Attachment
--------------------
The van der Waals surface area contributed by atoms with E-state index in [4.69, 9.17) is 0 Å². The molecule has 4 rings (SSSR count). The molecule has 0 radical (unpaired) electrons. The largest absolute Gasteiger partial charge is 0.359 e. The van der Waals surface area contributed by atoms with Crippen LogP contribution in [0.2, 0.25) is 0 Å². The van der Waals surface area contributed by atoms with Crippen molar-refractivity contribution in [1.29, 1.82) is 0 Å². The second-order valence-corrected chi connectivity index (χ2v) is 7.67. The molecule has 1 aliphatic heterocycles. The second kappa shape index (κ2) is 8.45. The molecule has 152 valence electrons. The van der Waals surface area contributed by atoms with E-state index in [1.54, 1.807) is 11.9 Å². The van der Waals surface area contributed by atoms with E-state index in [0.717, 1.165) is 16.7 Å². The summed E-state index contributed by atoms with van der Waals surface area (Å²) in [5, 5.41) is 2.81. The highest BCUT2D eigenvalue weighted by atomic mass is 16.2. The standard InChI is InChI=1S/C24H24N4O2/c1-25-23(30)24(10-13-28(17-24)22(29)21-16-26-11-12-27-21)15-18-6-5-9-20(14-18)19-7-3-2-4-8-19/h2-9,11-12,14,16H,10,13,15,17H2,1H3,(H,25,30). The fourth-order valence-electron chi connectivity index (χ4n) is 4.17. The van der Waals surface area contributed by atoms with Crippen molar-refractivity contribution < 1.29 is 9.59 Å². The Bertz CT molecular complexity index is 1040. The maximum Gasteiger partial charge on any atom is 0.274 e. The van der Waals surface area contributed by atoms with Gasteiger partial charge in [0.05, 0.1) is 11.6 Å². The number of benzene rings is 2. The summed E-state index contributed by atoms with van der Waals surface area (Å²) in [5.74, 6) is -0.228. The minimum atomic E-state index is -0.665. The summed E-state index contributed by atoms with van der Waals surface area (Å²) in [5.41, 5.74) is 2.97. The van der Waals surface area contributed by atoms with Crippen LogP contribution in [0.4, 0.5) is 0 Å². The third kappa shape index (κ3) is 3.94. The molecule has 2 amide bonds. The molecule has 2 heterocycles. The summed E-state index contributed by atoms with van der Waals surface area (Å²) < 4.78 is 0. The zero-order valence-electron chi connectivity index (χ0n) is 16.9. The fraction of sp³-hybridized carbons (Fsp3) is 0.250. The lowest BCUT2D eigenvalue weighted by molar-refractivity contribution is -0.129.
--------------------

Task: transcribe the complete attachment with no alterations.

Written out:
The van der Waals surface area contributed by atoms with E-state index in [4.69, 9.17) is 0 Å². The molecule has 4 rings (SSSR count). The molecule has 0 radical (unpaired) electrons. The largest absolute Gasteiger partial charge is 0.359 e. The van der Waals surface area contributed by atoms with Crippen LogP contribution in [0.2, 0.25) is 0 Å². The van der Waals surface area contributed by atoms with Crippen molar-refractivity contribution in [1.29, 1.82) is 0 Å². The second-order valence-corrected chi connectivity index (χ2v) is 7.67. The molecule has 1 aliphatic heterocycles. The second kappa shape index (κ2) is 8.45. The molecule has 152 valence electrons. The van der Waals surface area contributed by atoms with E-state index in [1.54, 1.807) is 11.9 Å². The van der Waals surface area contributed by atoms with E-state index in [0.717, 1.165) is 16.7 Å². The summed E-state index contributed by atoms with van der Waals surface area (Å²) in [5, 5.41) is 2.81. The highest BCUT2D eigenvalue weighted by atomic mass is 16.2. The standard InChI is InChI=1S/C24H24N4O2/c1-25-23(30)24(10-13-28(17-24)22(29)21-16-26-11-12-27-21)15-18-6-5-9-20(14-18)19-7-3-2-4-8-19/h2-9,11-12,14,16H,10,13,15,17H2,1H3,(H,25,30). The fourth-order valence-electron chi connectivity index (χ4n) is 4.17. The van der Waals surface area contributed by atoms with Crippen molar-refractivity contribution < 1.29 is 9.59 Å². The Bertz CT molecular complexity index is 1040. The maximum Gasteiger partial charge on any atom is 0.274 e. The van der Waals surface area contributed by atoms with Gasteiger partial charge in [0.05, 0.1) is 11.6 Å². The number of benzene rings is 2. The summed E-state index contributed by atoms with van der Waals surface area (Å²) in [5.74, 6) is -0.228. The minimum atomic E-state index is -0.665. The summed E-state index contributed by atoms with van der Waals surface area (Å²) in [5.41, 5.74) is 2.97. The van der Waals surface area contributed by atoms with Crippen LogP contribution in [0.4, 0.5) is 0 Å². The third kappa shape index (κ3) is 3.94. The molecule has 2 amide bonds. The molecule has 2 heterocycles. The summed E-state index contributed by atoms with van der Waals surface area (Å²) < 4.78 is 0. The zero-order valence-electron chi connectivity index (χ0n) is 16.9. The fraction of sp³-hybridized carbons (Fsp3) is 0.250. The lowest BCUT2D eigenvalue weighted by molar-refractivity contribution is -0.129.